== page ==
Wednesday, December 12, 2018
Scammell writes that Solzshenitsyn, as a writer who emigrated to the US, may have brought down the Soviet Union himself
Michael Scammell is author of “Solzhenitsyn: A Biography” (W.W. Norton, 1984).
Today, Wednesday, December 12, 2018 he has an op-ed in the New York Times, p. A27, “The writer who beat an empire.” Solzhenitsyn started out with a novella “A Day in the Life of Ivan Denisovich” about a Stalinist labor camp, where he (the person) was sent to a labor camp for writing to a friend criticizing the soviet system. As in early colonial America, letters were read by authorities.
The little book was published in the west in 1962 by a small literary magazine Novy Mir. Further autobiographical novels would include “The First Circle” and “Cancer Ward”, and then “The Gulag Archipelago” in 1973. The Soviets expelled him, and his arrival in the US out to prove to conservatives and especially Trumpians the desirability of some immigration. His writings helped bring down the Soviet Union in 1991. But Solzhenitsyn did want a nationalist country with religious and conservative family values, rather than Boris Yeltsin’s freewheeling republic, but he got what he wanted with Putin in 2000.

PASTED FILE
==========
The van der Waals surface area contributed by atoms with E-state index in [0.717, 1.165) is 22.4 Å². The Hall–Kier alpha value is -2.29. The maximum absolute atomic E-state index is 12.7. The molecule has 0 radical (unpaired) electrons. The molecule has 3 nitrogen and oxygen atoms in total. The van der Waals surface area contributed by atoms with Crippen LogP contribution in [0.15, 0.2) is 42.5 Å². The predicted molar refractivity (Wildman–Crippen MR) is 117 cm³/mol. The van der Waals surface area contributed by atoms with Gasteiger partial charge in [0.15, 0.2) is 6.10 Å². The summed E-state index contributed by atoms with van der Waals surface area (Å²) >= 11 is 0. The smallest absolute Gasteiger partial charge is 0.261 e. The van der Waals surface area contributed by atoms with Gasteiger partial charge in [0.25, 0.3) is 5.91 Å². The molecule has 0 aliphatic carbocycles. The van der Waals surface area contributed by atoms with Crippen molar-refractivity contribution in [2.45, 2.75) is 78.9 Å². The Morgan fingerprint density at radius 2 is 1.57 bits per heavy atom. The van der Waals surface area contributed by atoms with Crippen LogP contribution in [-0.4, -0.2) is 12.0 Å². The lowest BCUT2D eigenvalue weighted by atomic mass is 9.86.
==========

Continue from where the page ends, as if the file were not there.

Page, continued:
The op-ed also discusses the clandestine publication of Boris Pasternak’s “Doctor Zhivago” which had become a massive motion picture by 1966.
When I became a patient at NIH for the second half of 1962, my roommate had a copy of “The Brothers Karamazov” by Dostoyevsky. We would scape past the Cuban Missile Crisis will I was still a patient.